• Post emergency numbers at nursing stations
  • Staff should know what to do if the fire alarm sounds and plan the escape

Ensure Exits and Fire Doors Are Clear and Accessible

  • In a fire, exits and fire doors are the only means of escape
  • Exits and corridors should be kept clear of equipment and furniture
  • Fire doors close automatically in a fire and are intended to contain fire and smoke
  • Never prop or block fire doors from closing properly

Know the Sounds and Visuals of Your Fire Alarm System

  • The alarm is activated if it senses smoke, water flow in sprinkler pipes or if a manual pull alarm is activated
  • Manual pull alarms are located throughout the facility and are red in color at each exit and stair tower
  • Alarms will continue to sound until silenced by fire department
  • Flashing visual alarms are provided for the hearing impaired
  • Security monitors fire alarms 24 hours a day, 365 days a year
  • Sprinklers are only activated by heat; each sprinkler is discharged independently

Controlling a Fire

  • If there is fire, remove any individual in vicinity
  • Pull the nearest fire pull station if fire is visible
  • Attempt to extinguish fire with extinguisher if fire isn’t large
  • Control a fire with a fire extinguisher until the fire department arrives
  • Staff should not endanger their own safety
  • Evacuate patients in danger and reassure residents and visitors of response
  • Close all doors and windows in the area of the fire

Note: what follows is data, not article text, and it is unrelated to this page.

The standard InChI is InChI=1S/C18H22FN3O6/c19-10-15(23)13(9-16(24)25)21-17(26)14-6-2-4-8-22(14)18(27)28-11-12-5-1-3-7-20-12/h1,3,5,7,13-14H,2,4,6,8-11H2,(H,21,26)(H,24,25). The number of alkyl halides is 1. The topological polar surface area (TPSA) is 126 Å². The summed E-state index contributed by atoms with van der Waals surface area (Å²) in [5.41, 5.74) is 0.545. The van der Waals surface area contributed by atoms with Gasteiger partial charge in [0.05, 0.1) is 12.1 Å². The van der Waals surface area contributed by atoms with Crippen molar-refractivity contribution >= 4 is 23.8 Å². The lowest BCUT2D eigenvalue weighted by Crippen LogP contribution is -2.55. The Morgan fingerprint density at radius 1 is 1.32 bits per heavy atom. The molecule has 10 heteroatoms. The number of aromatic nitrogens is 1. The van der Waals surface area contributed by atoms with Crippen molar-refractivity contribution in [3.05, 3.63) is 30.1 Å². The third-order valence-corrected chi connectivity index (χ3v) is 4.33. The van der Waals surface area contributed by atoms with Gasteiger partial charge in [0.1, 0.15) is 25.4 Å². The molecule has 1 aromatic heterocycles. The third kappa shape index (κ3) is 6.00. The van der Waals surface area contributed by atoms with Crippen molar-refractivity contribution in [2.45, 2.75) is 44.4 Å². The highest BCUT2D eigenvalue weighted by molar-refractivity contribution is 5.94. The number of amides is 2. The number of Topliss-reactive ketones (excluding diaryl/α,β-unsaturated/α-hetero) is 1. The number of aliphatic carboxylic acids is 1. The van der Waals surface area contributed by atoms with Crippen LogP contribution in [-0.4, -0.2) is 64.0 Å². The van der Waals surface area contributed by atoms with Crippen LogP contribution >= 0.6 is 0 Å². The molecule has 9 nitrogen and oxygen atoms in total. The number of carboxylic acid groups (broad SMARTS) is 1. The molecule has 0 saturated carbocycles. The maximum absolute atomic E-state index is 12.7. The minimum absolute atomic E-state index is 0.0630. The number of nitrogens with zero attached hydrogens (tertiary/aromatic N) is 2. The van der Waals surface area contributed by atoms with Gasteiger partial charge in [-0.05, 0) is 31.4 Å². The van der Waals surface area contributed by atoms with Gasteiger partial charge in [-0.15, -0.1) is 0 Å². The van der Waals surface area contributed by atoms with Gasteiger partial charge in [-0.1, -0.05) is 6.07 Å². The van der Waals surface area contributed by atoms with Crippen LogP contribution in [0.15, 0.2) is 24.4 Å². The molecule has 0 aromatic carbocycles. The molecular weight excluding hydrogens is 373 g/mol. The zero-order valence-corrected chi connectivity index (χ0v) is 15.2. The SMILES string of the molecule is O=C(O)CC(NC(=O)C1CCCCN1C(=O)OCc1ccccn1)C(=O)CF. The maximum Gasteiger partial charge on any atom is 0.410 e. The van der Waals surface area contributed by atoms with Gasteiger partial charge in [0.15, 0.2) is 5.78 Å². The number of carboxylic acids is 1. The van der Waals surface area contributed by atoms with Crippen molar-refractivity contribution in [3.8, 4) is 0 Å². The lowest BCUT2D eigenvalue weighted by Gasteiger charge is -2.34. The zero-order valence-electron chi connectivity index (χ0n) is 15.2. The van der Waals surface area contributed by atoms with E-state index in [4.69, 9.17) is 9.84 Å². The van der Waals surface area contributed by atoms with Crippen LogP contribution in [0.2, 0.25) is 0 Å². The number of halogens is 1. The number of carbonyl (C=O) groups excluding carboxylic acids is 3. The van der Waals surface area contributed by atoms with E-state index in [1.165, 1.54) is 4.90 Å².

• Clear corridors of all items
  • Listen for announcements
  • If there is a person on fire:
    • Do not panic or run
    • If possible, wrap the person in a blanket
    • If a blanket is not available, roll the person over from side to side
    • Keep the injured person as calm as possible

Remember P.A.S.S., the common acronym used to describe the 4-step process of operating a fire extinguisher.

P = PULL. Pull the safety pin on the extinguisher.
A = AIM. Aim the extinguisher at the base of the fire.
S = SQUEEZE. Squeeze the handle to discharge the material.
S = SWEEP. Use the sweeping motion with the extinguisher at the base of the fire from side to side.

Know Evacuation Timing, Type and Order

  • Evacuation will be ordered if:
    • The fire cannot be controlled and/or facility occupants are in immediate danger
  • Two types of evacuation:
    • Lateral: evacuation through smoke/fire barrier doors to a safe area on the same floor
    • Vertical: evacuation of all occupants on a floor to another safe floor
  • Evacuate residents nearest the fire first. If leaving the floor, evacuate patients in the following order:
    1. Ambulatory patients
    2. Wheelchair patients
    3. Bedfast patients

Ensure Safety Precautions Are in Place During Evacuation

  • Evacuate beyond smoke/fire barrier doors
  • Do not utilize elevators in areas directly threatened by fire
  • When traveling through smoke and/or fire, remember to keep low, wrap patients in wet blankets and keep faces covered


    • Do not open a door into an area where a suspected fire might be. To check doors:
      • Brace your shoulder and foot against the door and slowly open it
      • If smoke seeps through, close the door
      • If there is no heat or smoke, proceed to evacuate
    • Close all doors as you pass
    • Do not allow anyone to return to the area
    • Do not run!

    TELS can help supplement your fire protection needs with proactive work order, task and scheduling management, service technician support, and compliance expertise and best practices. TELS Platform users can sign in to implement tasks and other helpful features directly in their accounts or access other infection control-specific resources. 

    Not yet a TELS user? Click here or call 800-667-3880 to learn more or request your free demo. For more detailed assistance managing a corporate or regional program, visit TELS Fire Protection or call 888-433-3224.

    Note: All guidelines provided were developed in conjunction with resources from CMS, CDC, AHCA along with guidance and support from Kenneth Daily, President of Elder Care Systems Group, NPFA Technical Committee Board member, AHCA Life Safety and Emergency Preparedness Committee member.